Publications by authors named "Aleida Mandiarote"

3 Publications

  • Page 1 of 1

Outer membrane vesicles extracted from Neisseria meningitidis serogroup X for prevention of meningococcal disease in Africa.

Pharmacol Res 2017 Jul 8;121:194-201. Epub 2017 May 8.

Finlay Institute, P.O. Box 16000, La Lisa, Havana, Cuba.

Meningococcal disease is caused mainly by serogroups A, B, C, Y, W of N. meningitidis. However, numerous cases of meningitis caused by serogroup X N. meningitidis (MenX) have recently been reported in several African countries. Currently, there are no licensed vaccines against this pathogen and most of the MenX cases have been caused by meningococci from clonal complex (c.c) 181. Detergent extracted meningococcal outer membrane vesicle (dOMV) vaccines have previously shown to be safe and effective against epidemics of serogroup B meningococcal disease in all age groups. The aim of this work is therefore to obtain, characterize and evaluate the vaccine potential of dOMVs derived from a MenX strain (OMVx). Three experimental lots of OMVx were prepared by deoxycholate extraction from the MenX strain BF 2/97. Size and morphology of the vesicles was determined by Dynamic Light Scattering and electron microscopy, whereas the antigenic composition was characterized by gel electrophoresis and immunoblotting. OMVx were thereafter adsorbed to aluminium hydroxide (OMVx/AL) and two doses of OMVx were administered s.c. to groups of Balb/c mice three weeks apart. The immunogenicity and functional antibody activities in sera were evaluated by ELISA (anti-OMVx specific IgG responses) and serum bactericidal activity (SBA) assay. The size range of OMVx was shown to be between 90 and 120nm, whereas some of the antigens detected were the outer membrane proteins PorA, OpcA and RmpM. The OMVx/AL elicited high anti-OMVx antibody responses with bactericidal activity and no bactericidal activity was observed in the control group of no immunised mice. The results demonstrate that OMVx are immunogenic and could form part of a future vaccine to prevent the majority of meningococcal disease in the African meningitis belt.
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http://dx.doi.org/10.1016/j.phrs.2017.04.030DOI Listing
July 2017

Immune responses of a meningococcal A + W outer membrane vesicle (OMV) vaccine with and without aluminium hydroxide adjuvant in two different mouse strains.

APMIS 2016 Nov 20;124(11):996-1003. Epub 2016 Sep 20.

Norwegian Institute of Public Health (NIPH), Domain for Infection Control and Environmental Health, Oslo, Norway.

Meningococci (Neisseria meningiditis) of serogroups A and W have caused large epidemics of meningitis in sub-Saharan Africa for decades, and affordable and multivalent vaccines, effective in all age groups, are needed. A bivalent serogroup A and W (A + W) meningococcal vaccine candidate consisting of deoxycholate-extracted outer membrane vesicles (OMV) from representative African disease isolates was previously found to be highly immunogenic in outbred mice when formulated with the adjuvant aluminium hydroxide (AH). OMV has been shown to have inherent adjuvant properties. In order to study the importance of AH and genetical differences between mice strains on immune responses, we compared the immunogenicity of the A + W OMV vaccine when formulated with or without AH in inbred C57BL/6J and BALB/cJ mice (Th1 and Th2 dominant strains, respectively). The immunogenicity of the vaccine was found to be comparable in the two mice strains despite their different immune profiles. Adsorption to AH increased anti-OMV IgG levels and serum bactericidal activity (SBA). The immune responses were increased by each dose for the adsorbed vaccine, but the third dose did not significantly improve the immunogenicity further. Thus, a vaccine formulation with the A and W OMV will likely benefit from including AH as adjuvant.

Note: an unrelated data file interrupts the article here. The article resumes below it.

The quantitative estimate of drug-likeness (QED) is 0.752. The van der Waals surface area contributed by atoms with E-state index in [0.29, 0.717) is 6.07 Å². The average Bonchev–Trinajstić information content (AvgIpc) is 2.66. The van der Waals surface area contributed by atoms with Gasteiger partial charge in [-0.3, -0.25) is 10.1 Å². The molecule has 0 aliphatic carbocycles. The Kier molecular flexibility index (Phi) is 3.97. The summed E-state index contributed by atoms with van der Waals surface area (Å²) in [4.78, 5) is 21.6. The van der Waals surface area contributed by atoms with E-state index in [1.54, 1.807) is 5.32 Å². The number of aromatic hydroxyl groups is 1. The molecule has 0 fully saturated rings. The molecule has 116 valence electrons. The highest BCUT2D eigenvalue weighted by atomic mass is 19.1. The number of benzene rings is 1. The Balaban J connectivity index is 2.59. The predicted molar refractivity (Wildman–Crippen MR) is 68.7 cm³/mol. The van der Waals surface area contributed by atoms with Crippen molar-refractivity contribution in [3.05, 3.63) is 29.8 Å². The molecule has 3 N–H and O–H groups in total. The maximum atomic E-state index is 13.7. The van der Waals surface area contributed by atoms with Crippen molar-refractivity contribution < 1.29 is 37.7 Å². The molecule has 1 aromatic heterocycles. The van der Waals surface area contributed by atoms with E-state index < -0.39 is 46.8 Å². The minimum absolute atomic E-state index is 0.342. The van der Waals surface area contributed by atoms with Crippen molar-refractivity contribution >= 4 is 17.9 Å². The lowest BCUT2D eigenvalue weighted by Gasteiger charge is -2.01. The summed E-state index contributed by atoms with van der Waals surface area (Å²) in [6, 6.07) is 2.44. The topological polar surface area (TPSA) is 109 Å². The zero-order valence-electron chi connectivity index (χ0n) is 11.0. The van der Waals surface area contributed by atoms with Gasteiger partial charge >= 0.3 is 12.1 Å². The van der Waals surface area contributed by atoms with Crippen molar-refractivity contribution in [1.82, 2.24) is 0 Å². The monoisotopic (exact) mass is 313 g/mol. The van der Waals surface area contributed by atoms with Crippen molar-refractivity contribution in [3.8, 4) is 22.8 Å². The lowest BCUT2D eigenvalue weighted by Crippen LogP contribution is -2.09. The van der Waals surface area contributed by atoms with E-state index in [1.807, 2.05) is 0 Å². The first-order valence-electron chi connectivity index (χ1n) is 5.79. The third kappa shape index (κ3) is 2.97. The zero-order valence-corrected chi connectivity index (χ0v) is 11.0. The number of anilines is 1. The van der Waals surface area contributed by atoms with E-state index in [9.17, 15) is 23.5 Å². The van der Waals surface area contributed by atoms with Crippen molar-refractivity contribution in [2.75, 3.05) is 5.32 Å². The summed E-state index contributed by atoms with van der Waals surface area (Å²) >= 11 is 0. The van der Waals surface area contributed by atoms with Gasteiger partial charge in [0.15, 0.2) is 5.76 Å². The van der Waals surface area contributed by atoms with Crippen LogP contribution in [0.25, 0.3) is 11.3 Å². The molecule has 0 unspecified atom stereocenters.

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http://dx.doi.org/10.1111/apm.12589DOI Listing
November 2016

A proteoliposome formulation derived from Bordetella pertussis induces protection in two murine challenge models.

BMC Immunol 2013 25;14 Suppl 1:S8. Epub 2013 Feb 25.

Research & Development Vice-presidency, Finlay Institute, Havana, Cuba.

Whooping cough remains a health problem despite high vaccination coverage. It has been recommended that development of new strategies provide long-lasting immunity. The aim of this work was to evaluate the potential of proteoliposomes (PL) extracted from Bordetella pertussis as a vaccine candidate against whooping cough. The size of the B. pertussis PL was estimated to be 96.7 ± 50.9 nm by Scanning Correlation Spectroscopy and the polydispersity index was 0.268. Western blots using monoclonal antibodies revealed the presence of pertussis toxin, pertactin, and fimbriae 3. The Limulus Amebocyte Lisate (LAL) assay showed endotoxin levels lower than those reported for whole cell pertussis licensed vaccines, while the Pyrogen Test indicated 75 ng/mL/Kg. The PL showed high protection capacity in mouse challenge models. There was 89.7% survival in the intracerebral challenge and total reduction of the number of CFU in the intranasal challenge. No significant differences (p > 0.05) were observed between mice immunized with B. pertussis PL and the Cuban DTwP vaccine, whichever challenge model used. These results encouraged us to continue the development of the B. pertussis PL as a component of a new combined vaccine formulated with tetanus and diphtheria toxoids or as a booster dose for adolescents and adults.
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http://dx.doi.org/10.1186/1471-2172-14-S1-S8DOI Listing
http://www.ncbi.nlm.nih.gov/pmc/articles/PMC3582456PMC
August 2013